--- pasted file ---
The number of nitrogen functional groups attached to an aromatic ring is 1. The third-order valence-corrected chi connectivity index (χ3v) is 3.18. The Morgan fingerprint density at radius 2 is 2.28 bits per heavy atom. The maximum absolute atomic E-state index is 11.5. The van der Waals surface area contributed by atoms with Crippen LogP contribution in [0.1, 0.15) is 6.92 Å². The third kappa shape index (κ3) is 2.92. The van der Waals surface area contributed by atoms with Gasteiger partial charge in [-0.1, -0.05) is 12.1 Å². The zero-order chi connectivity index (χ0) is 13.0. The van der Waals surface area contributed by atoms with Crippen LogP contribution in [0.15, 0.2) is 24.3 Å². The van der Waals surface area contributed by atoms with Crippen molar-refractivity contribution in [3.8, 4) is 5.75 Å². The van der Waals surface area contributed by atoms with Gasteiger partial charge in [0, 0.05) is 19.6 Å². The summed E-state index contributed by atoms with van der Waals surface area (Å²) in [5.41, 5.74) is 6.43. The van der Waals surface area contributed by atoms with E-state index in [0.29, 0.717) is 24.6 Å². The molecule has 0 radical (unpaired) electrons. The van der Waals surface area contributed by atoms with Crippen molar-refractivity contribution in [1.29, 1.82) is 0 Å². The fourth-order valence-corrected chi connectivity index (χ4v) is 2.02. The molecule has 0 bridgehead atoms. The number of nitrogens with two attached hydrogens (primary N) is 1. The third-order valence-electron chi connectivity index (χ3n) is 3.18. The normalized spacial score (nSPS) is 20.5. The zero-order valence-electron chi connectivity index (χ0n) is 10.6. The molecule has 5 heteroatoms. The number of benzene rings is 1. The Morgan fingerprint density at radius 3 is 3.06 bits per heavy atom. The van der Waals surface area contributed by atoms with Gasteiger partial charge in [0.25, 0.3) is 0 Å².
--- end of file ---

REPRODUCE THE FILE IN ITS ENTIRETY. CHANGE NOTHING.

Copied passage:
The number of nitrogen functional groups attached to an aromatic ring is 1. The third-order valence-corrected chi connectivity index (χ3v) is 3.18. The Morgan fingerprint density at radius 2 is 2.28 bits per heavy atom. The maximum absolute atomic E-state index is 11.5. The van der Waals surface area contributed by atoms with Crippen LogP contribution in [0.1, 0.15) is 6.92 Å². The third kappa shape index (κ3) is 2.92. The van der Waals surface area contributed by atoms with Gasteiger partial charge in [-0.1, -0.05) is 12.1 Å². The zero-order chi connectivity index (χ0) is 13.0. The van der Waals surface area contributed by atoms with Crippen LogP contribution in [0.15, 0.2) is 24.3 Å². The van der Waals surface area contributed by atoms with Crippen molar-refractivity contribution in [3.8, 4) is 5.75 Å². The van der Waals surface area contributed by atoms with Gasteiger partial charge in [0, 0.05) is 19.6 Å². The summed E-state index contributed by atoms with van der Waals surface area (Å²) in [5.41, 5.74) is 6.43. The van der Waals surface area contributed by atoms with E-state index in [0.29, 0.717) is 24.6 Å². The molecule has 0 radical (unpaired) electrons. The van der Waals surface area contributed by atoms with Crippen molar-refractivity contribution in [1.29, 1.82) is 0 Å². The fourth-order valence-corrected chi connectivity index (χ4v) is 2.02. The molecule has 0 bridgehead atoms. The number of nitrogens with two attached hydrogens (primary N) is 1. The third-order valence-electron chi connectivity index (χ3n) is 3.18. The normalized spacial score (nSPS) is 20.5. The zero-order valence-electron chi connectivity index (χ0n) is 10.6. The molecule has 5 heteroatoms. The number of benzene rings is 1. The Morgan fingerprint density at radius 3 is 3.06 bits per heavy atom. The van der Waals surface area contributed by atoms with Gasteiger partial charge in [0.25, 0.3) is 0 Å².